What luck! I stepped on the airplane, waited until the lightning cleared the area, and here we are, chugging along to San Francisco, California! Now I don't want to make this too rambling and off-putting, but I haven't seen a whole lot west of the Mississippi River, especially as far west as one could get. So the last couple of weeks have been nerve-wracking. Don't get me wrong – I'm super excited to get there and go to these shows, but I'm just as excited to see San Francisco and be as much of a tourist as I possibly can. I looked at the surrounding area via Google and noticed the Anchor Brewery is right by the venues I'll be frequenting all week. Being a homebrewer and avid beer connoisseur (so I pretend, anyway), I am excited if not to take the brewery tour, then to try a few fresh, tap beers. The weather's supposed to get up to 73 degrees today, so I am excited for that. I'm excited to be near the ocean. I'm excited to fill my lungs with slightly salted air. I'm excited to not be at work this week. I'm excited to get out of the Midwest. I'm excited to cross off a few more bands on my list of “Bands I Thought I Would Never See.”

I'm excited to meet and spend some time with Mike Park and my friend Mike Yannich and my roommate and his brother. I miss my other half, Susanne, already and know I will until I return, but I have her with me in spirit. That doesn't make me miss her less, but makes me feel better about getting to explore without her with me. I can't wait to tell her all about everything. I'm going to try to add to the hour and a half/two hours of sleep I accumulated last night. Stay tuned to us and Jaded In Chicago as well. They have some KILLER material coming and I can't say I'm not a bit envious. Westward!

Tuesday, June 14, 2011

Interview with Eerie Von of Samhain/Danzig/Rosemary's Babies

By Chris Carlton

Squid Pro Quo: Thanks for taking the time to talk with Squid Pro Quo, Eerie. You recently had a book of your photographs taken throughout the years released called Misery Obscura. How did the book come about?

Eerie Von: "I wanted to put a book out for years; couldn't do it. It was just the right time for it to come out, and it did; just luck."

SPQ: You recently talked about doing a book signing tour for Misery Obscura. How did the tour go, and are there going to be any more dates in the near future?

EV: "Couldn't get the money together to do a book tour, and the publisher wouldn't front it, so it never happened. I'm staging art/photography shows myself. The first one is in Columbus, OH on June 25th. I hope to do more if I can."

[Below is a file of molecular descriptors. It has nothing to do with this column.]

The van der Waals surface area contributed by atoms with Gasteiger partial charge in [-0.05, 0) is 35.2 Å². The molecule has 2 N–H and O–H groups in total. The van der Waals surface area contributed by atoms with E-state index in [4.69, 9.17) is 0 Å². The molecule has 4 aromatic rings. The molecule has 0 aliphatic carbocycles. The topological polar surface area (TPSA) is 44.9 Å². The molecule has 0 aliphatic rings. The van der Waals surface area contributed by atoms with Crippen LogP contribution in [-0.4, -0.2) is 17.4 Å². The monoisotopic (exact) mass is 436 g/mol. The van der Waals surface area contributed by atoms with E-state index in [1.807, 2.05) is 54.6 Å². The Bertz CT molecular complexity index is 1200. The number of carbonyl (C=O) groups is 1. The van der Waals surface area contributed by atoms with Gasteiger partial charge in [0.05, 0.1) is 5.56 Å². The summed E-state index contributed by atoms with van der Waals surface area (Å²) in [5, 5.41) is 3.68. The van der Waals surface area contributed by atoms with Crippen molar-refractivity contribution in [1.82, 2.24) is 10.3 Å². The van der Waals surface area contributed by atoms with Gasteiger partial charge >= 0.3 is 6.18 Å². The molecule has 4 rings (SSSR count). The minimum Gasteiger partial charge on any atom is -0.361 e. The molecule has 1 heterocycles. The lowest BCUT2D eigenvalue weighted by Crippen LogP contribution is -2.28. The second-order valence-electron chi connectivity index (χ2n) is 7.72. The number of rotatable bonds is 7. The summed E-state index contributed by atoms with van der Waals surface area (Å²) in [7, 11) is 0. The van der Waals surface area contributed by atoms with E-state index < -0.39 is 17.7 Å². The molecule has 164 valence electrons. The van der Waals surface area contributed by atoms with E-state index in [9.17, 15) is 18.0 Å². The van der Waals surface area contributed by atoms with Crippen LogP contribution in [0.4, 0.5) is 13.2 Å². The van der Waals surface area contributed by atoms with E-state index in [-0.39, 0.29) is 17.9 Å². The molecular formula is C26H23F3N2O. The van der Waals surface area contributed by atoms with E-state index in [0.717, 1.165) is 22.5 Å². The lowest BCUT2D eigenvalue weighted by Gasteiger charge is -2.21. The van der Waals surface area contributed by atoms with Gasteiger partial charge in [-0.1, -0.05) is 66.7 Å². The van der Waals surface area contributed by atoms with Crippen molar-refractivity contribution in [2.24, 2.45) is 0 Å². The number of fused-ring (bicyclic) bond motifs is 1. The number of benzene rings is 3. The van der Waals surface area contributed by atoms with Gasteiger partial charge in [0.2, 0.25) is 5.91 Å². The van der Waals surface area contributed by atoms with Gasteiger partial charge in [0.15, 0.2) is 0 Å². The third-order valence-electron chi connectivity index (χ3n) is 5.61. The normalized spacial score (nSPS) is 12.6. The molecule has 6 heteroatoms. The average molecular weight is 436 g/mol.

SPQ: Some of your photos were used in the insert for the Misfits "Walk Among Us" album dating back to your high school days. How did you get started in photography?

EV: "I started shooting sports, and the pretty girls at my school. You can get friendly with everyone if you take their picture! It was just something fun to do, then I got pretty good at it."

SPQ: You've played so many different styles of music throughout the years, from your days in Rosemary's Babies to Samhain to Danzig up to your solo career. What are some of your musical influences?

EV: "My musical influences are many, but mostly '50s rock 'n' roll, motown, the blues and punk."

SPQ: On top of being a musician and photographer, you're also a skilled painter. How long have you been painting?

EV: "I've been drawing and painting all my life, since about five years old. I've only been selling the 'Fiend Art' for about 12 years though."

SPQ: You've been keeping busy since your last album, 2009's Kinda Country with your book release, art tour and working with Kara Clark. Are there any plans for a new solo record?

EV: "Working on a new record now, when I can. Been pretty busy lately, but I plan on releasing a new record in the near future."

SPQ: When the new Kara Clark album is in the can, will you be touring with her in support of the new release?

EV: "I don't know if I will be doing any touring with Kara Clark, but I may do some dates here and there, or get up and do a song. Her new EP is fucking awesome."

SPQ: Fans and Fiends around the world are always wondering, will there ever be a reunion of either Samhain or Danzig with the classic lineups?

EV: "I don't think there will ever be a reunion of those original bands."

SPQ: Is there a website where fans can find news on upcoming releases, tour dates and merch?

EV: "Right now, it's best to go to the Facebook fan page. I don't have the new EerieVon777 page up yet and www.eerievon.com is not my site."

SPQ: Thanks so much for taking the time to talk with Squid Pro Quo, Eerie. I hope we get to see you in Chicago real soon! Thanks again.

EV: "It's been a pleasure. We hope to take the art/photography show to Chicago!"

Monday, June 13, 2011

Interview with Luke McNeill of The Copyrights/Hospital Job

Photo by Patrick Houdek
By Chris Carlton

Squid Pro Quo: Thanks for taking the time to talk with Squid Pro Quo, Luke. The new Copyrights album, North Sentinel Island is set to be released August 9th via Red Scare/It's Alive Records. This will be the band's first full length in three years. Why so long of a wait?

Luke McNeill: "It was sort of planned to wait a while between records just because we felt like we were always rushed in some way or the other on past records and we wanted no time constraints with this one. It kinda got out of hand though and each step took forever. We forgot how lazy we are."